The Nativity of the Lord (During the Day)

First reading                       Isaiah 52:7-10

Responsorial Psalm          Psalm 97(98):1-6

Second reading                   Hebrews 1:1-6

Gospel                                   John 1:1-18

How did God create the universe? Does anyone remember what the bible tells us? “In the beginning God created the heavens and the earth. The earth was a formless void, and darkness was upon the face of the deep; and the Spirit of God was moving over the face of the waters. And God said, ‘Let there be light’; and there was light… (Gen 1:1-3). Ah, “God said.” That’s how God created. God spoke a Word and reality was shaped accordingly. What God says, simply is. Now, the Scriptures reveal that this is so with regard to created things– God speaks us into existence. But this is also true with regard to what is uncreated, namely, God himself. What do I mean? The Christmas Day Gospel reading we’ve just heard takes us all the way back to that same beginning, in fact it takes us back prior to God’s creating work. “In the beginning was the Word: the Word was with God and the Word was God. He was with God in the beginning. Through him all things came to be, not one thing had its being but through him. All that came to be had life in him and that life was the light of men, a light that shines in the dark, a light that darkness could not overpower.” This Word was with God prior to creation.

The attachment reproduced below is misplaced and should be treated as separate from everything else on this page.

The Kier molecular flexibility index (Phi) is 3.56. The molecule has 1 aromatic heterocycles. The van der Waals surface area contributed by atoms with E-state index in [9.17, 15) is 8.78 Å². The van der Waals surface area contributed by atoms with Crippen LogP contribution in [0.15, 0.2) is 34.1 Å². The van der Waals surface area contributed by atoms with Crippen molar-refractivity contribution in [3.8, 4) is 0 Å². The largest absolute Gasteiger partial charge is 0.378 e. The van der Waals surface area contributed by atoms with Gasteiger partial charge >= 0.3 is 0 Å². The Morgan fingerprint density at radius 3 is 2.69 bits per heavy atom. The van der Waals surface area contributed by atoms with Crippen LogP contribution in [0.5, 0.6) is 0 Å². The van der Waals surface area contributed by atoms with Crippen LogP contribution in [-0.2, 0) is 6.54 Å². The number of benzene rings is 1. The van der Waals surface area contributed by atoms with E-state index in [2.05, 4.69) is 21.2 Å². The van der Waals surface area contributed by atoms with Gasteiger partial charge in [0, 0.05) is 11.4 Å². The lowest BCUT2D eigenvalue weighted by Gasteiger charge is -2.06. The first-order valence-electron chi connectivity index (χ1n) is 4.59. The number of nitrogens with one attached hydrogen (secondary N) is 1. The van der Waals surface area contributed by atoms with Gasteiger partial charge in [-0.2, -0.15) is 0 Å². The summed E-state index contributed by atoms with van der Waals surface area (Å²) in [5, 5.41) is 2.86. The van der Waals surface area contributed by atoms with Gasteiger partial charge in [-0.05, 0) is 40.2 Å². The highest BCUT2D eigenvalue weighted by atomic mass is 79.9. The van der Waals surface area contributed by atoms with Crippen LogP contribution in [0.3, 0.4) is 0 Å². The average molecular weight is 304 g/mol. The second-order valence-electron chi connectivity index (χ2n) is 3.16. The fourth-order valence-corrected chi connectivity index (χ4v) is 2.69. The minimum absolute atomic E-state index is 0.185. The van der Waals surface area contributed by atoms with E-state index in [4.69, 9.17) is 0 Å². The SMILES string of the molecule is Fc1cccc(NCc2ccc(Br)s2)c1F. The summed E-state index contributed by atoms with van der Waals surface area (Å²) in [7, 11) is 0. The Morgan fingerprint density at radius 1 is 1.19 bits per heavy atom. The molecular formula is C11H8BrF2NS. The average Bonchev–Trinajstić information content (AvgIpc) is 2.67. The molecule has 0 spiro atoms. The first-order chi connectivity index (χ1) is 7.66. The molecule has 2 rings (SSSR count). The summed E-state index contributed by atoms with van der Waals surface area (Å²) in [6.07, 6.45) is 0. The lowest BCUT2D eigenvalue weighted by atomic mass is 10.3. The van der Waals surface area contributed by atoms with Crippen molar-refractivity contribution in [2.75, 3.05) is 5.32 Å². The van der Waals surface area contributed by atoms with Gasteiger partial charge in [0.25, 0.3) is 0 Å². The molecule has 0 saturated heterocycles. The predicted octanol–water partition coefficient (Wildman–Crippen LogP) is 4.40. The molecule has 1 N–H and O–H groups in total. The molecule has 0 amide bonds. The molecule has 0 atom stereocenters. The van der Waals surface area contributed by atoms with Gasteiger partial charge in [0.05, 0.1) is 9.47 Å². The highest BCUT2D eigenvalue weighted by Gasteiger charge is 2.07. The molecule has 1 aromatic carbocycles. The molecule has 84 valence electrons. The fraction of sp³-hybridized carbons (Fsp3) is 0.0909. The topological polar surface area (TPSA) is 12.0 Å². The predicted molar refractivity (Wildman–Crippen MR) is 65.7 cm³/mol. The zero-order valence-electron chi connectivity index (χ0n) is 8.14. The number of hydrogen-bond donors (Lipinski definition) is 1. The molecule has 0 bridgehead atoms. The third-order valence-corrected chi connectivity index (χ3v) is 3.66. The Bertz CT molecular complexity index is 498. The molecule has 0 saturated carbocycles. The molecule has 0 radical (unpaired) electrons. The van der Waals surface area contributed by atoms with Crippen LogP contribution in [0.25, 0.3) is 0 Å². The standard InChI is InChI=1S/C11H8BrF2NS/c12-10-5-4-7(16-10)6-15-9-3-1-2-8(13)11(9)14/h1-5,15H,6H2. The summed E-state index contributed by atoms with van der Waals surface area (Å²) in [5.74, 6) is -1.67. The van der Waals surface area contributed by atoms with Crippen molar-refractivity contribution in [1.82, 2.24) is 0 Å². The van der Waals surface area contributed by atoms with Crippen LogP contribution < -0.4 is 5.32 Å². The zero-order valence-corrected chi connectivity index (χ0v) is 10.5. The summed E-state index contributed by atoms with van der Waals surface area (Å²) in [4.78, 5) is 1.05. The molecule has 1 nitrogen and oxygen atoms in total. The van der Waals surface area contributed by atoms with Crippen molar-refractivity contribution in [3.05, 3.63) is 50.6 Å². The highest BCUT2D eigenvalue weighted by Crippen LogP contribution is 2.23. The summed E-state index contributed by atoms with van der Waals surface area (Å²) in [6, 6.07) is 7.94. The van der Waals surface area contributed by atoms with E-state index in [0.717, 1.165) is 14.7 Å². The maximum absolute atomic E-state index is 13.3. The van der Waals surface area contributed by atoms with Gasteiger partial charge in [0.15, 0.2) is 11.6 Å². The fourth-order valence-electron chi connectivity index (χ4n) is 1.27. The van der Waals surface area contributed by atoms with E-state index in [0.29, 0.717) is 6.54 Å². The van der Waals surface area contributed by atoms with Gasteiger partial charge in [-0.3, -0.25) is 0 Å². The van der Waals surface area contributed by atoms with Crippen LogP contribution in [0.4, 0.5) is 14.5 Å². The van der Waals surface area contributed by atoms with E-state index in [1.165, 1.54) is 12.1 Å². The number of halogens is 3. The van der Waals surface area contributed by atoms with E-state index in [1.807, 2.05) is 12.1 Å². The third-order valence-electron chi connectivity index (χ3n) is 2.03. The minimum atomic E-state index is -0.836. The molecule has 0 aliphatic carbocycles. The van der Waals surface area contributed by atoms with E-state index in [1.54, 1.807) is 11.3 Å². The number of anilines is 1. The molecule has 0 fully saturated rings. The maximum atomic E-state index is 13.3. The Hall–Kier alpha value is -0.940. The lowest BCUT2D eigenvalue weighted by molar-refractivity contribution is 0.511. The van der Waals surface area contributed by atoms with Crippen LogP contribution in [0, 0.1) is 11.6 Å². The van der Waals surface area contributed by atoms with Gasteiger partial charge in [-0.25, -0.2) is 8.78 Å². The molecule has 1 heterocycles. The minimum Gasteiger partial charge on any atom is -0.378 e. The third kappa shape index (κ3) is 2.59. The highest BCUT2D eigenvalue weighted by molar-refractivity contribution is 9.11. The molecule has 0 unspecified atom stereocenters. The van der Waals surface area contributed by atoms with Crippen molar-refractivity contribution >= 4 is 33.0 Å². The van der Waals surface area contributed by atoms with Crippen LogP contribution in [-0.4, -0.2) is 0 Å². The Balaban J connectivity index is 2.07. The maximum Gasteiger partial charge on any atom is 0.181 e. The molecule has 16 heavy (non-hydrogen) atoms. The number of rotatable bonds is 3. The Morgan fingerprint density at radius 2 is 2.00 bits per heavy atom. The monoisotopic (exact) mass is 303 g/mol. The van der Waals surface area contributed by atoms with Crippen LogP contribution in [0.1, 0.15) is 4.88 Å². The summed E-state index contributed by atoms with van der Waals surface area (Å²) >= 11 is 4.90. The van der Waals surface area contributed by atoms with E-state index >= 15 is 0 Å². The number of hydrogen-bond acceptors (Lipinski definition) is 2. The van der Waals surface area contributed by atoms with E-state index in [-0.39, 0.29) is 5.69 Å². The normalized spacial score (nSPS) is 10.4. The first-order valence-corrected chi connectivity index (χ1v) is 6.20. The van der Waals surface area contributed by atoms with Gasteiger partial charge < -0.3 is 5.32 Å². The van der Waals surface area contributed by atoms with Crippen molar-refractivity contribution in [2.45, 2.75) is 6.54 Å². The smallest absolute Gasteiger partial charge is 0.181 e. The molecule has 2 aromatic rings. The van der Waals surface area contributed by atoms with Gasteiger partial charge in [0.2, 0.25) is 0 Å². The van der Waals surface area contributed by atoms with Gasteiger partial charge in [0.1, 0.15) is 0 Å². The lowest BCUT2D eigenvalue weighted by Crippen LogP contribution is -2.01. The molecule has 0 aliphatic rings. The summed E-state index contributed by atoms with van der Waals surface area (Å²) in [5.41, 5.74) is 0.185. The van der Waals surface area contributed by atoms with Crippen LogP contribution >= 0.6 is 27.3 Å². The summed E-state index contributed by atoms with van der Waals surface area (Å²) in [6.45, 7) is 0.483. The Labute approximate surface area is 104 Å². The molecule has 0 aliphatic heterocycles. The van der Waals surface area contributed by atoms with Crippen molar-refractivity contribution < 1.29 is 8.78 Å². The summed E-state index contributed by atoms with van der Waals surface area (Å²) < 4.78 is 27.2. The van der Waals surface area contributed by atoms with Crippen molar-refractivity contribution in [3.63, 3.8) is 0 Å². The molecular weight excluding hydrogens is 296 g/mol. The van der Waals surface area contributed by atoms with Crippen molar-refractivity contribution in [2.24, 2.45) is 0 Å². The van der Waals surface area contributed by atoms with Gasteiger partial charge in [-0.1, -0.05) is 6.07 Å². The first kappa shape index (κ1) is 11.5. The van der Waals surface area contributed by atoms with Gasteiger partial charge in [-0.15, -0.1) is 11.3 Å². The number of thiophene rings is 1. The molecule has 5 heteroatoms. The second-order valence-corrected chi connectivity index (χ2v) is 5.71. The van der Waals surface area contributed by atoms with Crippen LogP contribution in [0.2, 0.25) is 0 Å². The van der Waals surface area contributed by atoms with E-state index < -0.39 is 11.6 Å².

Now, we would do well to recall, what was the very first word that God spoke in the beginning? “Let there be light”. “Light” was the first word to come forth from the mouth of God. And this is fascinating when you consider that it was not until the fourth “day” that God created the sun and the stars, the very sources of material light. How could there be light without the sun and stars? Where, then, did this light proceed from? This suggests, dear brothers and sisters, that the light which was the very first word, is not your ordinary light. Our second reading from the Letter to the Hebrews today reveals the nature of this light: “In our own time” the author says, “he [God] has spoken to us through his Son, the Son that he has appointed to inherit everything and through whom he made everything there is. He is the radiant light of God’s glory and the perfect copy of his nature, sustaining the universe by his powerful command…” (Heb 1:1-3). The very first Word to come forth from the mouth of God is the radiant light of God’s glory and the perfect copy of his nature, the command of whom sustains the universe! It’s this Word, the Son, the second person of the Trinity, who holds all things in being and is, as our Gospel tells us, “the light of men” who “shines in the dark” and whom “darkness could not overpower.” My dear brothers and sisters, why am I telling you all this? Because it is that one, the radiant light of God the Father who is the exact copy of the Father’s nature, that the Gospel today tells us, “was made flesh and lived among us.” The original Greek text literally says he “became flesh and pitched his tent among us”, which is a euphemism for the taking on of a body (see 2 Cor 5:1).